For Wannenmacher, as for Reeves and Hirsch-Reich, Joachim's thought processes were analogous to those of a composer or painter, structured spatially and visually rather than linearly and verbally. Also, as with such an artist, he constantly refined and reconsidered his creative process, evolving his model of sacred history towards an ever-more perfect final form (for Wannenmacher's thoughts along these lines, see e.g. pages 32-33 as well as her Conclusion). This image of Joachim provides Wannenmacher with a strong basis for interpreting his De septem sigillis as a late work which is "die Essenz dieses jarhzehtelangen Prozesses, Joachims Roadmap zum Heil. (251)" Following Kurt-Victor Selge, who established the now-standard dating of Joachim's principal writings, Wannenmacher identifies the Liber introductorius as the last extended analysis of the Apocalypse that Joachim completed. It is precisely this text that Wannenmacher demonstrates to exhibit the closest parallels with the contents of the carta, thus proving that De septem sigillis exactly follows and accurately reflects Joachim's final thoughts on the Book of Revelation. She also persuasively supports the notion that this tract was designed as a teaching tool to convey the essentials of Joachim's interpretation of sacred history.

Finally, Hermeneutik der Heilsgeschichte instills fresh energy into long-established debates and opens up new fields of inquiry through the very strength with which it draws its conclusions. Where Reeves and Hirsch-Reich described the intended audience of De septem sigillis as those interested in what Joachim had to say about the future, Wannenmacher identifies this form of instruction as growing out of Joachim's role as teacher and guide of monks. This fits with the emphasis Stephen Wessley, for example, has placed on Joachim as monastic reformer and highlights the need for further exploration into this aspect of Joachim's career. Wannenmacher also argues, against Reeves and Hirsch-Reich, that De septem sigillis is an independent work, rather than prepared in conjunction with the Liber figurarum (whose authenticity is still contested). However, she leaves open the possibility of some kind of link, and includes as an illustration an example of the Liber's seven-headed dragon figure from the same Oxford manuscript which contains De septem sigillis. Wannenmacher's diffidence concerning these powerful images reflects not only ongoing concerns over their authenticity, but also a clearly- demarcated position on the relationship between Joachim's two-era and three-status versions of sacred history. The Joachim who emerges in Hermeneutik der Heilsgeschichte is much more Augustinian than the Joachim one meets elsewhere in the literature, and places more weight on the two eras than on the three statuses. The particular problem with the latter, from an Augustinian perspective, is that while the age of the Son overlaps with those of the Father and the Holy Spirit, there is to be a final period governed predominantly by the Holy Spirit to accord with the age governed predominantly by the Father before the Incarnation and its prophetic proclamation. This culminating "age of the spirit" was a concept that especially interested Joachim's followers in the Later Middle Ages. It also, apparently, began to draw criticism from the curia of Innocent III during Joachim's lifetime. But, on this issue in particular, it is difficult to extract the ideas original to Joachim from the elaborations of the enthusiastic "Joachites" of subsequent generations.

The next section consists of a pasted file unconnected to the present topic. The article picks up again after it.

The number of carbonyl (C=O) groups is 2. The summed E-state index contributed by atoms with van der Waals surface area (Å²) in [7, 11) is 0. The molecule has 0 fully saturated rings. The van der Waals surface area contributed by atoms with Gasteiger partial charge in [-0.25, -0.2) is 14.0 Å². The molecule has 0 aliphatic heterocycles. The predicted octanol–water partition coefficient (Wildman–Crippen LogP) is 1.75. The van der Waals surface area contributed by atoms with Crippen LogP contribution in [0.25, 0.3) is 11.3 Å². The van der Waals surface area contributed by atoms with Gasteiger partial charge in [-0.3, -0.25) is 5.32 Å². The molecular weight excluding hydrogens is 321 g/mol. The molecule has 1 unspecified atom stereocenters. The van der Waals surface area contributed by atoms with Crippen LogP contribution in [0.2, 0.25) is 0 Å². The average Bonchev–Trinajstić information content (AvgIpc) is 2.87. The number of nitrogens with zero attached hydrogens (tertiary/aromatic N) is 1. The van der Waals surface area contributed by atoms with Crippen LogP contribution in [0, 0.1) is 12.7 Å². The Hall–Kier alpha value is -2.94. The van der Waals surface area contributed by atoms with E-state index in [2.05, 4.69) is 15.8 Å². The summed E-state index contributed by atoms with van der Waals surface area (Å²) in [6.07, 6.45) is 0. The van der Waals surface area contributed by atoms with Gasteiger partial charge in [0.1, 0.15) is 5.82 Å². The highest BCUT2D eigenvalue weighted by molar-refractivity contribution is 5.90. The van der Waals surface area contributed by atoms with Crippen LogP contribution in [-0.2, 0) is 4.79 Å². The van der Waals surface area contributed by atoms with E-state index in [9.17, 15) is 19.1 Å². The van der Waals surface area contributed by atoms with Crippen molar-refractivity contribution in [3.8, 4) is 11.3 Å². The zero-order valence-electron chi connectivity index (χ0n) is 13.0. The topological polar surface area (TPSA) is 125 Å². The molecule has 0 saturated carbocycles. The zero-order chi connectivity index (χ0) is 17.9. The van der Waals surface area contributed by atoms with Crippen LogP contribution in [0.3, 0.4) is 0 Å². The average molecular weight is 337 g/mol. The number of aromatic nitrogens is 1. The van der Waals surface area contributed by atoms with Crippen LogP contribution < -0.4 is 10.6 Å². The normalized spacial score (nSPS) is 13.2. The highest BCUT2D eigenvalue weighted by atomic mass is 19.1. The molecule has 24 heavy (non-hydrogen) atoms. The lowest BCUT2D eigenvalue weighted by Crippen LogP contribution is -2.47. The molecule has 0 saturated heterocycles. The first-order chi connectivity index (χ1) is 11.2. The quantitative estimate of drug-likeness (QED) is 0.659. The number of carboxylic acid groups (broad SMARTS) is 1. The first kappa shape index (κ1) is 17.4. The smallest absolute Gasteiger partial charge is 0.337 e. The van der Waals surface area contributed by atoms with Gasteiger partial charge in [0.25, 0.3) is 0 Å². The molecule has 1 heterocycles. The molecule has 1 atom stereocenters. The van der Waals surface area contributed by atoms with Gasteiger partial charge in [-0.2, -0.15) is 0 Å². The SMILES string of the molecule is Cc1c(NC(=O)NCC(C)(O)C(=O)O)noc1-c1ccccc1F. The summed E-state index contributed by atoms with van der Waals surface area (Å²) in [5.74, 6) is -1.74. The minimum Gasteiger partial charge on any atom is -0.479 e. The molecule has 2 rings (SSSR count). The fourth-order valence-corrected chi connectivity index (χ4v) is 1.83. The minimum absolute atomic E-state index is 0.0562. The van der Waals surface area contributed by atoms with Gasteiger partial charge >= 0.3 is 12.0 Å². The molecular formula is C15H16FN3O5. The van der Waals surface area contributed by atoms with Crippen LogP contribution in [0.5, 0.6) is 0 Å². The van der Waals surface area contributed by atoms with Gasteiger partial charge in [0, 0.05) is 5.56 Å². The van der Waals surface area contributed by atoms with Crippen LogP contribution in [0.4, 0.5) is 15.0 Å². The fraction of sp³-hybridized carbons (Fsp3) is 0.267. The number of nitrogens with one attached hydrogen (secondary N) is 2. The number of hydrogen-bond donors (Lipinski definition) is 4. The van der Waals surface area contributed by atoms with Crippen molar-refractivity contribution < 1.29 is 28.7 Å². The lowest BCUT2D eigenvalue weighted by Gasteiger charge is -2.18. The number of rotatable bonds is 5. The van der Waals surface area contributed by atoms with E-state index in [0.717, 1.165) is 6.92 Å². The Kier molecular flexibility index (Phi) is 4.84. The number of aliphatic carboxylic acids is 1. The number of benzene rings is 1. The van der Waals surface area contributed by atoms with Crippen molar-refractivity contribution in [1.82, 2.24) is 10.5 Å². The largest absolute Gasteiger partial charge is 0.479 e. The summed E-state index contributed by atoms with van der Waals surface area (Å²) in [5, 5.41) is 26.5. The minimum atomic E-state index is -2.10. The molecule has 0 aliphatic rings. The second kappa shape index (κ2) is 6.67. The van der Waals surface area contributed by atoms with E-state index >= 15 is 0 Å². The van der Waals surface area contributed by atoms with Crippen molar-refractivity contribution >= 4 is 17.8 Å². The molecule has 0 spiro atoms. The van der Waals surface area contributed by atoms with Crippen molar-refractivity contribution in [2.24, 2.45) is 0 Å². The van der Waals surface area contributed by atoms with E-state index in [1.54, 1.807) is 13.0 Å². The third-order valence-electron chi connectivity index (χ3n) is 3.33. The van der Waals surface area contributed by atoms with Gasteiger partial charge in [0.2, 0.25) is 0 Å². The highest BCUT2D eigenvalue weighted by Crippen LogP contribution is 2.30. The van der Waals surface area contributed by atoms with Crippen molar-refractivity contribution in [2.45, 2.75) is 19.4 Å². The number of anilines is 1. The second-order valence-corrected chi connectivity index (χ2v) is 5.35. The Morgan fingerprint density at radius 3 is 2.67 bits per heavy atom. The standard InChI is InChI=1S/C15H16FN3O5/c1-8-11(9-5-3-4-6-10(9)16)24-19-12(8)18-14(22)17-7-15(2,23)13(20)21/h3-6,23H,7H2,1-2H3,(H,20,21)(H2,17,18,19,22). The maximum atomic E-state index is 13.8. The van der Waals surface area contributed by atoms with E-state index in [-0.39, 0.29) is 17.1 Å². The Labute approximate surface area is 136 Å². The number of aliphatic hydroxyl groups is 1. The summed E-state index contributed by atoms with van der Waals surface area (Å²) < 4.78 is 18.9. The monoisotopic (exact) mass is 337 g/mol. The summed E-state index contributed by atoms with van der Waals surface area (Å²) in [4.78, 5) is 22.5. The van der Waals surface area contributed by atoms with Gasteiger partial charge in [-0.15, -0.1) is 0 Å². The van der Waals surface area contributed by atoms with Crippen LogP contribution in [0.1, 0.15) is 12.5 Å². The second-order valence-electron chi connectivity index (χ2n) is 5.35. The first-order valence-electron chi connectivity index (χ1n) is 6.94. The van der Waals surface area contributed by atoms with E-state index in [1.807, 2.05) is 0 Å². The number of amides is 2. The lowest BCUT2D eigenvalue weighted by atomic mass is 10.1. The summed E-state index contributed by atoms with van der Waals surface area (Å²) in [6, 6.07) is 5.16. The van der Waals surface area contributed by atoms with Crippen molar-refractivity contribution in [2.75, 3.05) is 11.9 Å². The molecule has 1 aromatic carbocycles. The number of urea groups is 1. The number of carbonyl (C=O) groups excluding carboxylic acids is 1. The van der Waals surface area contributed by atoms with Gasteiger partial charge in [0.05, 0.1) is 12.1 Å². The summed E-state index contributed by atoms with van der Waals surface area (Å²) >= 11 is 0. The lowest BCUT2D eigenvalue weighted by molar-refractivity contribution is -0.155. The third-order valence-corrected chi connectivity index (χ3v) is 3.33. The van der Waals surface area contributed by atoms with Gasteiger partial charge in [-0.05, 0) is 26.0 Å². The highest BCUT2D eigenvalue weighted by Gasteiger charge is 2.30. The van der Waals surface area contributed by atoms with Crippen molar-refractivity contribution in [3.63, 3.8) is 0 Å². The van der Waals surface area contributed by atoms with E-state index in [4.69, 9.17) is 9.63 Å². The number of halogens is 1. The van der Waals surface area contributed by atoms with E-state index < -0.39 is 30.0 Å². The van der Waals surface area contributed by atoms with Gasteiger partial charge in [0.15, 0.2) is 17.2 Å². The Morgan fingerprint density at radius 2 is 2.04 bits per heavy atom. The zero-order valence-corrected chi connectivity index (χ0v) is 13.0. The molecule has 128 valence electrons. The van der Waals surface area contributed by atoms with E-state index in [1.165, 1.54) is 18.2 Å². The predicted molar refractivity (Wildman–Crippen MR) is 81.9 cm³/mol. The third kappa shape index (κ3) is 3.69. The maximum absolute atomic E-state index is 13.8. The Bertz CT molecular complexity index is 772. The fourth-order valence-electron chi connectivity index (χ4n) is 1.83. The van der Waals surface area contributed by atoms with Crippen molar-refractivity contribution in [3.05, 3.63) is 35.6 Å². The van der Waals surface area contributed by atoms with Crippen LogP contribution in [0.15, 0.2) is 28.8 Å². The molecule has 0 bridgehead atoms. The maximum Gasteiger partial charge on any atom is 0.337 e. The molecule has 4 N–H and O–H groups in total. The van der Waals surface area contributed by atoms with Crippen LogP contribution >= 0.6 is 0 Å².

Wannenmacher's work makes one aware of the need to read Joachim very closely to measure the precise extent to which he deviated from more conventional interpretations of the Book of Revelation, and to determine how his ideas about the structure of sacred history evolved over the 1180s and 1190s. What were his final thoughts on the relationship between the two eras and the three statuses, and does De septem sigillis completely reflect them, or must one take into account the Liber figurarum as well? Were all the most adventurous explorations of the fully-revealed third status, when the Holy Spirit would predominate, only undertaken by others after Joachim's death or, as commentators such as Herbert Grundmann, Robert E. Lerner, E. Randolph Daniel, and (with significant moderation) Andreas Blank have argued, were they an integral part of Joachim's historical vision? If Joachim moved toward greater emphasis on the two- era model in his final years, as Wannenmacher demonstrates, did he do so as a result of the internal dynamics of his creative vision or in response to external (papal) pressure? Joachim's almost certainly genuine letter of 1200 to Innocent III, in which he proffered the submission of himself and his writings to the Holy See, suggests that the intellectual freedom he had enjoyed under Celestine III did not long survive the accession of a new pontiff in 1198. Finally, even if De septem sigillis accurately reflects the contents of the Liber introductorius and Joachim's other late writings with no spurious components, as Wannenmacher convincingly establishes, that does not definitively mean that Joachim himself prepared the tract. It could have been drafted by a disciple concerned to summarize the prophetic exegete's abstruse writings for other pupils, in a process analogous to one that Reeves and Hirsch-Reich suggested as a possibility for the Liber figurarum. Or perhaps, to speculate on a further possibility, could it have served as an aid (whether during his lifetime or posthumously) in defending Joachim's ideas from the kinds of accusations that would lead to the 1215 condemnation? Whatever position one takes on such questions, it will be impossible for the foreseeable future to engage in debates about Joachim's writings, his activities in his last years, the orthodoxy of his historical imagination, its relationship to patristic and medieval exegesis, the authenticity of the Liber figurarum, or the abbot's role as pedagogue promulgating his ideas to a broader public without taking Wannenmacher's work and its authoritative mastery of the primary sources into account.